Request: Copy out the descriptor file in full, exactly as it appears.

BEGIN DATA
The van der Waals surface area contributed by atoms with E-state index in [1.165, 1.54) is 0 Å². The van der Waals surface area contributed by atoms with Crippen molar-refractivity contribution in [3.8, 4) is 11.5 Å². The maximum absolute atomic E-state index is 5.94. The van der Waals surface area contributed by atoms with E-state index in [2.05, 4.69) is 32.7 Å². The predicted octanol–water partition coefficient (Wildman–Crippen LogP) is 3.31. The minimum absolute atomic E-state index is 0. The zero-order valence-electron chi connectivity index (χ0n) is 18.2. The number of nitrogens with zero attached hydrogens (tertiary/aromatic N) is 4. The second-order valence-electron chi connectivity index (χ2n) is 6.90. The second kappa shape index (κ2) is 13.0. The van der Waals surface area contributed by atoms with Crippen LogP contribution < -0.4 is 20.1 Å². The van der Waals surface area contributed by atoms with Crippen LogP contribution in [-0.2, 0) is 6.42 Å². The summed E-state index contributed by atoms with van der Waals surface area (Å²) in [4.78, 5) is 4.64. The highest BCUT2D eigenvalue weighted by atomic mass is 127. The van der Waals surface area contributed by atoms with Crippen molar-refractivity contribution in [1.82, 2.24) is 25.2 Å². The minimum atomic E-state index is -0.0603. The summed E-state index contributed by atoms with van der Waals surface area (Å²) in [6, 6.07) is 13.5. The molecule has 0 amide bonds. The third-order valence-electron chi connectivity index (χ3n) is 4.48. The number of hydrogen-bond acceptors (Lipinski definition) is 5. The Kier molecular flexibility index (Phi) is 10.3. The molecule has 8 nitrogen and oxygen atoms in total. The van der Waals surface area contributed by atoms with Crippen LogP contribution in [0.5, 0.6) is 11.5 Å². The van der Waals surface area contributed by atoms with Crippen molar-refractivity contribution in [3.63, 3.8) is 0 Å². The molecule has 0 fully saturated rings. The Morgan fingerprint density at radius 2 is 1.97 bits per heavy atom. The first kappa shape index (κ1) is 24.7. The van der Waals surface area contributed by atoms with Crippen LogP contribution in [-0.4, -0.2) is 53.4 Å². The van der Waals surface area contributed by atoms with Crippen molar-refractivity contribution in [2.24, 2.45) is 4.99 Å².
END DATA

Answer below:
The van der Waals surface area contributed by atoms with E-state index in [1.165, 1.54) is 0 Å². The van der Waals surface area contributed by atoms with Crippen molar-refractivity contribution in [3.8, 4) is 11.5 Å². The maximum absolute atomic E-state index is 5.94. The van der Waals surface area contributed by atoms with E-state index in [2.05, 4.69) is 32.7 Å². The predicted octanol–water partition coefficient (Wildman–Crippen LogP) is 3.31. The minimum absolute atomic E-state index is 0. The zero-order valence-electron chi connectivity index (χ0n) is 18.2. The number of nitrogens with zero attached hydrogens (tertiary/aromatic N) is 4. The second-order valence-electron chi connectivity index (χ2n) is 6.90. The second kappa shape index (κ2) is 13.0. The van der Waals surface area contributed by atoms with Crippen LogP contribution < -0.4 is 20.1 Å². The van der Waals surface area contributed by atoms with Crippen LogP contribution in [-0.2, 0) is 6.42 Å². The summed E-state index contributed by atoms with van der Waals surface area (Å²) in [4.78, 5) is 4.64. The highest BCUT2D eigenvalue weighted by atomic mass is 127. The van der Waals surface area contributed by atoms with Crippen molar-refractivity contribution in [1.82, 2.24) is 25.2 Å². The minimum atomic E-state index is -0.0603. The summed E-state index contributed by atoms with van der Waals surface area (Å²) in [6, 6.07) is 13.5. The molecule has 0 amide bonds. The third-order valence-electron chi connectivity index (χ3n) is 4.48. The number of hydrogen-bond acceptors (Lipinski definition) is 5. The Kier molecular flexibility index (Phi) is 10.3. The molecule has 8 nitrogen and oxygen atoms in total. The van der Waals surface area contributed by atoms with Crippen LogP contribution in [0.5, 0.6) is 11.5 Å². The van der Waals surface area contributed by atoms with Crippen molar-refractivity contribution in [3.63, 3.8) is 0 Å². The molecule has 0 fully saturated rings. The Morgan fingerprint density at radius 2 is 1.97 bits per heavy atom. The first kappa shape index (κ1) is 24.7. The van der Waals surface area contributed by atoms with Crippen LogP contribution in [-0.4, -0.2) is 53.4 Å². The van der Waals surface area contributed by atoms with Crippen molar-refractivity contribution in [2.24, 2.45) is 4.99 Å².